I’ve avoided, on the whole, reading any lengthy reviews or discussions of Fifth Edition Dungeons and Dragons. I was not involved in the play test, nor have I kept up with Wizards’ regular articles regarding their design philosophy.
Yesterday however, I did finally receive my Amazon preorder of the Player’s Handbook, and on my initial canvass I’m rather pleased with the result.
Mechanics-wise, Fifth Edition seems to be about 75% Third Edition. True Vancian spell progression is back, and the designers appear to have compensated for the weaknesses of low-level spell casters by jacking up the power of their spells. Time only will tell with respect to the wisdom of this choice, but I suspect that it will exacerbate the “Linear Fighters, Quadratic Wizards” problem of the Second and Third Editions.
While decisions like this may indeed hurt game balance, on the whole, the Fifth Edition rules set feels more like the Dungeons and Dragons of my youth than Fourth Edition ever did. I do not believe that there’s a pen-and-paper veteran on the planet who doesn’t bring a load of baggage to the game table; that said, what I like about Fifth Edition over all is that it accords with what I expect of the franchise, based on my own acute experiences, again, with Second and Third Edition.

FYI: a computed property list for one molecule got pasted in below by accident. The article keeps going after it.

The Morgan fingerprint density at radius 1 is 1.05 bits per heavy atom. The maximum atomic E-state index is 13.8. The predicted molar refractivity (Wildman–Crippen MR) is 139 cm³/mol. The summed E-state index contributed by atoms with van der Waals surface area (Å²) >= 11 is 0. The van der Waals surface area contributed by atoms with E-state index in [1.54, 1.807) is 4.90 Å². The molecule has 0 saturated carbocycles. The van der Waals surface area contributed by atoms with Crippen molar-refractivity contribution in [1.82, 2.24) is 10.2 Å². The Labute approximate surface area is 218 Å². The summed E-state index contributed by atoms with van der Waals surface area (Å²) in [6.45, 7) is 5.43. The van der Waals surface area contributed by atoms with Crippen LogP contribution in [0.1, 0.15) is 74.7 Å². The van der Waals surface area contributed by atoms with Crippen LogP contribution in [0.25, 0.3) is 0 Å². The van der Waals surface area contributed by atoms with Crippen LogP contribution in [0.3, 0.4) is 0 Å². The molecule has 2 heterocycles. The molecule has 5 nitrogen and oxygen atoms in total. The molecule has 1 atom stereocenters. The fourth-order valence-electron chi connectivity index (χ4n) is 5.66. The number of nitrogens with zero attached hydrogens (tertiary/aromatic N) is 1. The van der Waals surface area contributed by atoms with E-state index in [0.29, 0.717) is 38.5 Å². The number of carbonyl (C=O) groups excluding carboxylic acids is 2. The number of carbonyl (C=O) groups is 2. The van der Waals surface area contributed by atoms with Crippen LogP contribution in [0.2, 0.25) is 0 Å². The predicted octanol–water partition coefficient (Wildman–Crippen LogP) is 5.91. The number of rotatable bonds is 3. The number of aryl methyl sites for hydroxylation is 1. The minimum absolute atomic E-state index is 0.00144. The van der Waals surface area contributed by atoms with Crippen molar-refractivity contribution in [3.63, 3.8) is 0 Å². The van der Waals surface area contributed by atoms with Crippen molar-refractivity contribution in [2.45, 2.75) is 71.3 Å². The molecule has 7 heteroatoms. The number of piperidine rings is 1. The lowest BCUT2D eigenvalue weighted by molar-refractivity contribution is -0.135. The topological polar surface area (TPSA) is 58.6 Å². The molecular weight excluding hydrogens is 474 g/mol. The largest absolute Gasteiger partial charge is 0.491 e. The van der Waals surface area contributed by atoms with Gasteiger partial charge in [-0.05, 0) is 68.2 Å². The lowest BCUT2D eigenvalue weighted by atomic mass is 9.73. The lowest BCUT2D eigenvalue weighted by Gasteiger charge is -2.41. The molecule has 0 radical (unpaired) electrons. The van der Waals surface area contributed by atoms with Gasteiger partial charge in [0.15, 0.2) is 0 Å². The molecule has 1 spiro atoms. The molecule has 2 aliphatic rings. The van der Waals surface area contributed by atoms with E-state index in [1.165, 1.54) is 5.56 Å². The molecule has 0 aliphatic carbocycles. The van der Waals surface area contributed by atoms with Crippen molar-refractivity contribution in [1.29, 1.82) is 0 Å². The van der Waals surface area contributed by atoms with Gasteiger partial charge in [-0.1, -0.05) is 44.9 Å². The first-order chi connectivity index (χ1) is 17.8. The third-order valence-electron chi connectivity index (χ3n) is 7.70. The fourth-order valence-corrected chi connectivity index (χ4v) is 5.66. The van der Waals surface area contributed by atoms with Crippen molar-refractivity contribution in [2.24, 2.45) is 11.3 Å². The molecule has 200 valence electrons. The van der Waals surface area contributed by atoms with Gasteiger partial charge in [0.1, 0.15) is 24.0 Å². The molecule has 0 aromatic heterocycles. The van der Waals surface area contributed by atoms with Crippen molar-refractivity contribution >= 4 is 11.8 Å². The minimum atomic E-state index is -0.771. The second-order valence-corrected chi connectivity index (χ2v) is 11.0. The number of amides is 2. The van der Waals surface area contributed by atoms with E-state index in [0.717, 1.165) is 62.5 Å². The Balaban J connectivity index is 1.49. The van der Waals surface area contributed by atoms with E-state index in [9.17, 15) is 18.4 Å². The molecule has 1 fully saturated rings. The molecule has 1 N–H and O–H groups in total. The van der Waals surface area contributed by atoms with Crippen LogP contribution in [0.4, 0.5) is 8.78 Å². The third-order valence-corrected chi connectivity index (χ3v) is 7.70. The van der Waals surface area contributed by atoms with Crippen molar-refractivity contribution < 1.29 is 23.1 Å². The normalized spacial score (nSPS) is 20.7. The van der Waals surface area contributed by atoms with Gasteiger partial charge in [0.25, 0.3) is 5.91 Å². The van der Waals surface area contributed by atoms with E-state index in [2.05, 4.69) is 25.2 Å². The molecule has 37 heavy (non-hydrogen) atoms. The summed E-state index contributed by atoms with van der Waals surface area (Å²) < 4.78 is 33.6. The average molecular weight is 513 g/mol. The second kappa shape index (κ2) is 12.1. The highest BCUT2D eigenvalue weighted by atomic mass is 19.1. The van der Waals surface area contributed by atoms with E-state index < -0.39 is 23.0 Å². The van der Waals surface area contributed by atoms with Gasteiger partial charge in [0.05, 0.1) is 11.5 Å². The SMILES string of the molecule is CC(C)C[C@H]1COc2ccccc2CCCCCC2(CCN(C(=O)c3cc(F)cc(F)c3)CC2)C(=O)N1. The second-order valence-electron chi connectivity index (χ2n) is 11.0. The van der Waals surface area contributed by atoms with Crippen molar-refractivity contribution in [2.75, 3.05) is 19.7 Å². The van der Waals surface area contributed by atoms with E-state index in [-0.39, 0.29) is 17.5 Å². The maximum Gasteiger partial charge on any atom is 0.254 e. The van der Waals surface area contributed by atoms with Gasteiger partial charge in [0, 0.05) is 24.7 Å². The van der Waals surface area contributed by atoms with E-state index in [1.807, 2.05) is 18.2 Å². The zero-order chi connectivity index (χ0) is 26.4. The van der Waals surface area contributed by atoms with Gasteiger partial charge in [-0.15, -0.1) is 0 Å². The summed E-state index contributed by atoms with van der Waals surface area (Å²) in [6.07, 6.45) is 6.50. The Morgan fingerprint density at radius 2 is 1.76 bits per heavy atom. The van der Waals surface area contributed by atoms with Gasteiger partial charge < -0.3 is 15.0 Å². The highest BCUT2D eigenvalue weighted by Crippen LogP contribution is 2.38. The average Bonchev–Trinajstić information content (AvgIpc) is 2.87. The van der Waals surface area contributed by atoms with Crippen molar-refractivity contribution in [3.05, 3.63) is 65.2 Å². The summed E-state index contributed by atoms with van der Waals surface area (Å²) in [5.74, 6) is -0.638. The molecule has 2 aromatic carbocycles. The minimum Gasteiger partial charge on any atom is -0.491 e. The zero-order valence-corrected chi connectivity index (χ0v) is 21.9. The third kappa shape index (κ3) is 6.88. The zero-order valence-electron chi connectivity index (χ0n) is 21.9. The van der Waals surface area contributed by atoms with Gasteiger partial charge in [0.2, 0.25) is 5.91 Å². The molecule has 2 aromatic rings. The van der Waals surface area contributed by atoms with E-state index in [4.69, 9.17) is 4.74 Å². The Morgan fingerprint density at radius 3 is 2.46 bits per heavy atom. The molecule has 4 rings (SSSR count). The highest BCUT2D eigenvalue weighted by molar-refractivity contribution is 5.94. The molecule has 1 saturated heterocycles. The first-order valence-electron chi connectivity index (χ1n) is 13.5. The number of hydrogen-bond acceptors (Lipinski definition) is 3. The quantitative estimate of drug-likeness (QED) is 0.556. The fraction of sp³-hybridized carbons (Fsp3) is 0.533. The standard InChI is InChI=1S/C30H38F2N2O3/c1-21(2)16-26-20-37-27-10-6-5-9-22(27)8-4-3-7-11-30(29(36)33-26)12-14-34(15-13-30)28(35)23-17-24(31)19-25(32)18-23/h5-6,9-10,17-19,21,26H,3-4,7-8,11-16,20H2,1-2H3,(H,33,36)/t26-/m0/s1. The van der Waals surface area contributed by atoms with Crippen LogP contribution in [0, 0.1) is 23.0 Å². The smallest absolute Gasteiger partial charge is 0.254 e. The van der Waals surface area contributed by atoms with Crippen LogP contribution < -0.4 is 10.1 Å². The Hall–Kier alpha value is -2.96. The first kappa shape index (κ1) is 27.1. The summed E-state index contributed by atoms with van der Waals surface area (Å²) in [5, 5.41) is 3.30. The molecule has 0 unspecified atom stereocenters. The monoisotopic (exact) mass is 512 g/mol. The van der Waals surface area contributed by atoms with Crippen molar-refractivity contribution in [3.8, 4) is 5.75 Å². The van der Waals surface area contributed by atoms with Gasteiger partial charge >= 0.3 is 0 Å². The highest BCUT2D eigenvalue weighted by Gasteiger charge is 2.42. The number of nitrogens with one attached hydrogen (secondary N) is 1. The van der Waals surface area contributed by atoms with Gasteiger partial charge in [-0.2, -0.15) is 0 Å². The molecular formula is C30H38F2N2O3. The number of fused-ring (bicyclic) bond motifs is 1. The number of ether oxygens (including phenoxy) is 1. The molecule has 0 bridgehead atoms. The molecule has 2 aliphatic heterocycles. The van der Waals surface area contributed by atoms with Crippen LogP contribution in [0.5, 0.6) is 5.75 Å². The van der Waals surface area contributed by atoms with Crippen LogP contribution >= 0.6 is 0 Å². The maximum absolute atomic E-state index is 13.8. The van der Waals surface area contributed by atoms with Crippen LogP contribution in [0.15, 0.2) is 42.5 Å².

As long as I’m touching on nostalgia, the one area where I believe this new PHB truly excels is in art direction. The interiors of the Player’s Handbook are delightful in their simplicity. Moreover, every one of the illustrations would not look out of place in the revised 1995 version of the Second Edition Handbook. While I don’t mean to suggest that the layout of the Second and Fifth Edition Handbooks are perfect, they do have a certain elegance, a quality sorely lacking in the gimmicky covers and pages of Third Edition materials, or Fourth Edition’s powers and spells framed in boxes that share far too many of the aesthetic qualities of a Windows XP GUI.
If you have made it this far, you’ve probably guessed that I was never a fan of Fourth Edition; that I’m glad to put all of that behind us. I have spent thousands of hours and thousands of dollars on Dungeons and Dragons over the years, and even though I’ll be the first to point out its flaws, I profoundly care about the game and its future.
Whether Fifth Edition does in fact turn out to be a better product line than Fourth Edition is not a determination that anyone can make today based on a single book. Bad DMs and badder players are just getting their hands on these rules. But the Player’s Handbook does show that Wizards is attempting to address many of Fourth Edition’s defects, and that at least, is a promising start.